A 1,300km (800 miles) stretch of Australia's north-east coast is at dangerous risk of flooding after a powerful cyclone, authorities warn.
Cyclone Debbie has caused major damage, torrential rain and power cuts to tens of thousands of homes.
Australian prime minister Malcolm Turnbull has activated a disaster response plan.
With up to 250mm of rain forecast on Wednesday, authorities have pleaded with people to stay off roads to avoid being stranded in floodwaters.
‘We've already had two instances of people who were caught in a vehicle,’ said Queensland Fire and Emergency Services commissioner Katarina Carroll, adding flood rescues were now her ‘biggest concern’.
Her warning was reiterated by Turnbull, who said nature had ‘flung her worst’ at Queensland.
Cyclone Debbie made landfall between Bowen and Airlie Beach as a category four storm, whipping gusts of up to 263km/h (163mph), and is now moving inland as a tropical low storm.
Queensland premier Annastacia Palaszczuk said three people had been confirmed injured, but that number could rise.
‘For many people this morning, they are waking up and they are seeing the devastation that has happened in their communities,’ Palaszczuk told reporters.
She urged insurance companies to ‘treat people with respect’ following the disaster, saying 63,000 people had spent the night without power.
Palaszczuk also expressed concerns that injured people were unable to contact emergency services.
Queensland deputy police commissioner Steve Gollschewski said the worst-hit towns included Bowen, Airlie Beach, Proserpine and Collinsville.
‘Those areas and the Whitsunday Islands remain difficult for us to contact and to get into,’ he said.
The Australian Defence Force has been despatched in Queensland to begin public infrastructure repairs.
Officials warned people to stay indoors until it was safe to go outside, while electricity providers said it was not known when power would be restored to houses.
Turnbull government organisations, banks and insurers to ‘pull together’ to repair damage.
More than 25,000 people were urged to evacuate their homes ahead of predictions the cyclone would be Queensland's most damaging since 2011.
One person in the Whitsunday Islands compared the winds to ‘freight trains coming through left and right’.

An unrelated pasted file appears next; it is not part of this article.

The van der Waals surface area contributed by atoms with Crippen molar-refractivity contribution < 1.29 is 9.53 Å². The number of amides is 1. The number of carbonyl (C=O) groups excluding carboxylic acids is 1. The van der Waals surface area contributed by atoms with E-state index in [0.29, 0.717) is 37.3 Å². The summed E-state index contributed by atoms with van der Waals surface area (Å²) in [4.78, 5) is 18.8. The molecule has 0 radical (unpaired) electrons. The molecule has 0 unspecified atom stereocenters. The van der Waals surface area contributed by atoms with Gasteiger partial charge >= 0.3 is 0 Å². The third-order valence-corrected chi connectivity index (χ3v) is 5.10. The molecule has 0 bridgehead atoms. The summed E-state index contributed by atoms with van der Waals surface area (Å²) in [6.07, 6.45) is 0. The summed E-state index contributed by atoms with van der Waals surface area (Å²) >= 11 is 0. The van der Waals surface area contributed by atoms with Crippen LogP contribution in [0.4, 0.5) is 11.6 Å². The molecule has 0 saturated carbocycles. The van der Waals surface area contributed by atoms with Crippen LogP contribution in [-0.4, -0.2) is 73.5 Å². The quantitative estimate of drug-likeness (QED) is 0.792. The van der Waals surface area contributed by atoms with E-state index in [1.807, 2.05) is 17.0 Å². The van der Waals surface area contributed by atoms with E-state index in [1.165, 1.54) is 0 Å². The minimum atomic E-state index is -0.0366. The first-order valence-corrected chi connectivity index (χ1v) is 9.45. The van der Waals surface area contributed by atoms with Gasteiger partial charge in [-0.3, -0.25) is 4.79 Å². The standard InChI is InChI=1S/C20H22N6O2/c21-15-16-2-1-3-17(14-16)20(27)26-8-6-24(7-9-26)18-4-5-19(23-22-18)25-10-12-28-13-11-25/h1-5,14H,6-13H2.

‘The trees are going wild,’ the man, identified only as Charlie, told the Australian Broadcasting Corp. ‘The place is just shaking continuously.’
In other developments - police warned people to beware of fallen power lines, which could be deadly, the Insurance Council of Australia declared the cyclone a ‘catastrophe’, the Great Barrier Reef Marine Park authority said it feared Debbie might have caused extensive damage to reefs in its path.
It made landfall at close to its peak intensity, Jeffrey D Kepert, head of the Bureau of Meteorology's High Impact Weather Research told the BBC. Crucially, it is also very slow-moving. That ‘can be more damaging because the duration of strong winds is longer. As structures experience a longer battering, things like metal fatigue set in, leading to more damage. Also, more of the rain falls in the same area rather than being spread out, leading to a greater flood risk’.
Fortunately Debbie looks likely to head between two cities so ‘the destruction is likely to be somewhat less than feared’. And while tourists are less able to evacuate from the resorts that have been hit more directly, their hotels are ‘likely to have higher foundations’ and be built more solidly than many ordinary homes near the coast.
The storm will still be around even as it downgrades but, as a silver lining, it could bring some relief to farmers affected by drought. ‘Hopefully that will bring a bit of rain to the interior,’ professor King says.
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